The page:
Jesse Estes: Having lived in the UK for the last 12 years, I’ve seen the tequila market grow by leaps and bounds –in terms of both quantity and quality. People in the UK – and indeed around Europe and the rest of the world – appear to be drinking better quality tequila. Greece is a massive consumer of tequila – the biggest consumer per capita of Tequila Ocho in the world. There is an explosion of great agave spirits being consumed in the Nordics, in large part due to the promotional and educational work by done over the last years by organizations such as the Scandinavian Agave Project. Dutch consumers are embracing well-made, 100% agave tequilas. I think Europe as a whole is really upping its game in terms the quality of tequila people are consuming, which is great to see.  

Tequila Ocho - Agave Estate Quality
It takes about eight kilograms of agave to make one liter of Ocho tequila

About-Tequila: In Australia, the U.S., South Africa and numerous other countries, agave is diligently cultivated and a tequila-like distillate is produced from it. Even in Denmark, there is now a Mexican-inspired, smoky distillate. So there’s a lot of experimentation going on – some of it with quite a lot of development budget. Does it have a future – alongside the original tequila from Mexico?

Jesse Estes: I like to think there is a future in non-Mexican agave spirits. I hosted a blind tasting back in 2018 in which I featured 11 samples of different agaves spirits. The hands-down favorite (before revealing categories/brands) of the audience was a South African agave distillate. Non-Mexican agave distillates are still in a very nascent category, with lots of sub-par quality products out there, but there are some true gems to be found. I believe we will continue to see more activity and innovation in this space.


About-Tequila: What do you think is the best argument for somebody, who´s not really familiar with Premium 100% de Agave Tequila, to convince him/her to chose a tequila instead of a whisky, rum or gin?

Jesse Estes: I’ll take some liberties here and lay out 3 brief reasons to drink tequila over other spirits:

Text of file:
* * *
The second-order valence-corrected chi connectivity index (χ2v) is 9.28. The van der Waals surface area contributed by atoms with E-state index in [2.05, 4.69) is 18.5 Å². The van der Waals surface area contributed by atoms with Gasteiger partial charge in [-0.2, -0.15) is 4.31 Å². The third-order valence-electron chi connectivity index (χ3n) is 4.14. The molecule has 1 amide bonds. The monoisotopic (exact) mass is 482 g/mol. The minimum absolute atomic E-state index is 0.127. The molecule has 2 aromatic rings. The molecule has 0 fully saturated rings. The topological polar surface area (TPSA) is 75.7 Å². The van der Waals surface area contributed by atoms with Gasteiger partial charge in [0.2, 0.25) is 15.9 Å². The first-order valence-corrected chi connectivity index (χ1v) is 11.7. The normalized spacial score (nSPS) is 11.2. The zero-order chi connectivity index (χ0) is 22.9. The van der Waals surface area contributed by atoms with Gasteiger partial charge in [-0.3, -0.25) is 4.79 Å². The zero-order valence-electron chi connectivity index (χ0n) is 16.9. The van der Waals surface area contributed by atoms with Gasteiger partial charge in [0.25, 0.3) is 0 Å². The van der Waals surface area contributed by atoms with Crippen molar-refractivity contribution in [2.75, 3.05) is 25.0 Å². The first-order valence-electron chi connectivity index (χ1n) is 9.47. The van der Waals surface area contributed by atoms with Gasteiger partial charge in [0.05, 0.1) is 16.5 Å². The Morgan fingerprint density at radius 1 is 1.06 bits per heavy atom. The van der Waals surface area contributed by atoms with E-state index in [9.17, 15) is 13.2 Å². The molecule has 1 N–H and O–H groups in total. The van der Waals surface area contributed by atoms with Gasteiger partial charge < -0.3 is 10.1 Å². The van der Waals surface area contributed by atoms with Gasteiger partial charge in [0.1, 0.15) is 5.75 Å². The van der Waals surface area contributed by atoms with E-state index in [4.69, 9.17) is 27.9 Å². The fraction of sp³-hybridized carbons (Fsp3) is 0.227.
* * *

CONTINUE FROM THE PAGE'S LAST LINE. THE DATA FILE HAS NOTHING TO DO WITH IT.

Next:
Tequila’s taste: perhaps the most important ‘unique selling point’, this factor also sets tequila and agave spirits aside from all other spirits categories. Because of the nature of the agave plant itself, the flavor profile created is completely unique.

Tequila’s psychotropic effects on us when consumed: The next unique point of agave spirits is the effects they have on us when consumed. The way we feel (i.e., the way we get drunk; intoxicated) when we drink agave spirits is completely different from the types of inebriation brought on from beer, wine, gin, whisky, rum, etc. Most people to whom I speak find that tequila gives them energy and puts them in a good mood. They describe it as an upper/stimulant, rather than a downer/depressant. 

Tequila’s image: There is a certain ‘bad boy’ image and a sexiness associated with tequila. For instance, imagine you are chatting someone up at a bar and offer to order them a drink. Would you perceive that person differently if they order a wine white spritzer versus a neat serving of tequila? 

About-Tequila: Your personal Top 3 favorite tequila brands (besides Tequila Ocho of course)?

Jesse EstesAnything made by Carlos Camarena!! – El Tesoro de Don Felipe, Tapatio, Curado , anything made by Siembra Spirits and Siete Leguas.

About-Tequila: Thank you for the interview and good luck with Tequila Ocho!

Jesse EstesThank you for the thought-provoking questions Markus!